The subtitle of Dirty Snow should have been, Take That Camus! While not a specific counter-punch to Camus’ L’Étranger, Simenon’s dark story of a murderer with no regrets shares a similar bent, neither pulling any punches with the reader. Maybe that is why the book, along with Simenon’s The Widow, which was published in the 40s as well, is so often compared to Camus first masterwork. While L’Étranger is infused with Camus’ humanistic worldview and the influences of his Algerian upbringing, Dirty Snow one-ups the score with Simenon’s cold remove and stripping of existential underpinnings. There is no philosophy to be had here — the world is an ugly place and that’s the short of it.
To call Dirty Snow bleak would be an understatement. It makes Simenon’s own The Man Who Watched Trains Go By read like a Sophie Kinsella novel. You leave this book covered in a disgusting film of human degradation (and yet somehow, all credit to Simenon, eagerly along for the ride). This is a testament to Simenon’s skill at trapping us in the head of man we detest, unable to look away as he drags us through one vile act to the next. There is no letup. We are never given leave of his gaze, never allowed a moment to gasp for clean air. And when the tables are finally turned on this horrible creature, we see the downfall through the antagonist’s eyes, causing our perception of him to change.
Set in an unnamed country occupied by an unnamed aggressor post an unspecific war, the book introduces us to one Frank Friedmaier, a young man who would like nothing more than to make his mark by murdering one of his fellow human beings. And down the toilet of human emotions we go. Frank is in some ways the definitive Simenon antagonist and we’re stuck with him, because there is no protagonist for readers to cheer on. A thug and a petty thief, he is cold, self-centered, childish, and hell-bent on being the black hole in the lives of anyone he comes into contact with. From the moment in the opening chapter where he jams a blade into an officer from the occupying forces, there is no turning back. Having lost his “virginity,” Frank is unleashed. His ego inflates, leading to more emotionless acts of cruelty that he inflicts on anyone in his path.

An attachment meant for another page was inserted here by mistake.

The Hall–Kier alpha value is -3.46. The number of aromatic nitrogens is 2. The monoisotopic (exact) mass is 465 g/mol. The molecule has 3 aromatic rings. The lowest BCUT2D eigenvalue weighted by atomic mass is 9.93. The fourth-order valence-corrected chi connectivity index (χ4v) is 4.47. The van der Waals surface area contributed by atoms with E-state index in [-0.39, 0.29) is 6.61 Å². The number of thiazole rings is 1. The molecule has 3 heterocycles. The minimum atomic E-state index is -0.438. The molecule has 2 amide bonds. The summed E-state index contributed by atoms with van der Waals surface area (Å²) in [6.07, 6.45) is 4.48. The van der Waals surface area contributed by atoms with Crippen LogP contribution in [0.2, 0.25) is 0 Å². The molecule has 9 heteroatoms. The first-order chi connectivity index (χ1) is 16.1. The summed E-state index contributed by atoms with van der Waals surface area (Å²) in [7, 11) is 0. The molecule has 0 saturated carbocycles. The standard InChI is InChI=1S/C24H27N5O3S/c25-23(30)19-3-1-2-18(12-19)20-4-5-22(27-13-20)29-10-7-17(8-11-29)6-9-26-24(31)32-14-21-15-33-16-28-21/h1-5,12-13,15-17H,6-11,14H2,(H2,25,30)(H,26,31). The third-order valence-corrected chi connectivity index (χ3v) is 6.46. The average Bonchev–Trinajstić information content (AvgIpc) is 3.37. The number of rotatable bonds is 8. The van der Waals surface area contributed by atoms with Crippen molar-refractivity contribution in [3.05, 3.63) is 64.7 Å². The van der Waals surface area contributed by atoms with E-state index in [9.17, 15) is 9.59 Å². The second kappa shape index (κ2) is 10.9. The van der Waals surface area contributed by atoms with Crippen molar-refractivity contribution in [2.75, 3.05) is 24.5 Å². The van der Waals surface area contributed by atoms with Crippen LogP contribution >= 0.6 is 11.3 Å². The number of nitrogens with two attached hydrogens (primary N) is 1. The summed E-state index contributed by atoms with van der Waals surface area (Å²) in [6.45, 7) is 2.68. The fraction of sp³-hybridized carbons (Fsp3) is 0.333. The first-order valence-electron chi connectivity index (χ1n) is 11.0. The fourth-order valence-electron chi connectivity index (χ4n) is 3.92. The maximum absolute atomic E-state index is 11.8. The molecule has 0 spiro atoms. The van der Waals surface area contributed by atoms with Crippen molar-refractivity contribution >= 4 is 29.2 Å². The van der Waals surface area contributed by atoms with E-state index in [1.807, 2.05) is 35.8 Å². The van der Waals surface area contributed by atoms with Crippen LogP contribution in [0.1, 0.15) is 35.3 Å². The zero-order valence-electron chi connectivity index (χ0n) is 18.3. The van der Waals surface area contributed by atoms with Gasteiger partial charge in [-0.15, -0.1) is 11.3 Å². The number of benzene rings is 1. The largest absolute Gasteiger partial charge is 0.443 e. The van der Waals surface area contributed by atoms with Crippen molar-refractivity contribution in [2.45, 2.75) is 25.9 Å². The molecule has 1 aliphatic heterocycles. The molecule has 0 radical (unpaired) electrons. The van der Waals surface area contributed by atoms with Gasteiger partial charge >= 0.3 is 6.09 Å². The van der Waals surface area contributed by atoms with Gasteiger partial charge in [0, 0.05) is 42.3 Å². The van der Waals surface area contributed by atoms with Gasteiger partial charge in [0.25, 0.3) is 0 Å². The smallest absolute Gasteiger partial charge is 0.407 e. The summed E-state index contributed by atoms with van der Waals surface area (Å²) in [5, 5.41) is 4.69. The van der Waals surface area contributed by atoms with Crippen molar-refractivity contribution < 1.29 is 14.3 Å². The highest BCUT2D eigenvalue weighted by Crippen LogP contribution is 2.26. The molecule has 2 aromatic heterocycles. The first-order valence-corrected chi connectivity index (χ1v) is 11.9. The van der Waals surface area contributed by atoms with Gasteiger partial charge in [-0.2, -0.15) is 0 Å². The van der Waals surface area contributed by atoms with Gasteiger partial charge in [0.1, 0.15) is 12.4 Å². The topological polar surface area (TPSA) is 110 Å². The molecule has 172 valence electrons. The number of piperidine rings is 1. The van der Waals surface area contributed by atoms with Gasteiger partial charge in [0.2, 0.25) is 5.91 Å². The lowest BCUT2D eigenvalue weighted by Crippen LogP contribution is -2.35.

Simenon’ genius — and what ultimately sets Dirty Snow above L’Étranger in my eyes — comes in the final third of the novel. It was only a matter of time before Frank butted heads with the occupying forces. And here we discover who the true bad guys are. That scumbag Frank, who we’ve grown to hate in the first 2/3 of the book, now seems small compared to these oppressors and what they do to their captives on a daily basis. Simenon is almost responding directly to Camus: sure, anyone can be a murderer, but there is always a bigger thug with a larger stick waiting in the wings. Having been written in the time of Gulags and Nazi camps, Simenon reminds us that there is murder and then there is Murder.
A slight spoiler warning here: At the end of the book, there is a weird note, which William T. Vollman points out in his afterword (and somewhat defends). While some may take this as a poor attempt at a silver lining, I think one could see another reading of it: Frank is out of his head. What he sees is not there, having been pushed to the limits by his aggressors, and knowing full well what fate awaits him. In those final moments, he is dreaming of the only positive future he can conjure. Whereas Meursault found happiness in the indifference of the world, Herr Friedmaier finds no such solace.
Pair with: Angels of Darkness, Demons of Light 2 by Earth – The perfect bleak soundtrack to Simenon’s stark, snow-bound nowhere Eastern-bloc country in occupied territory.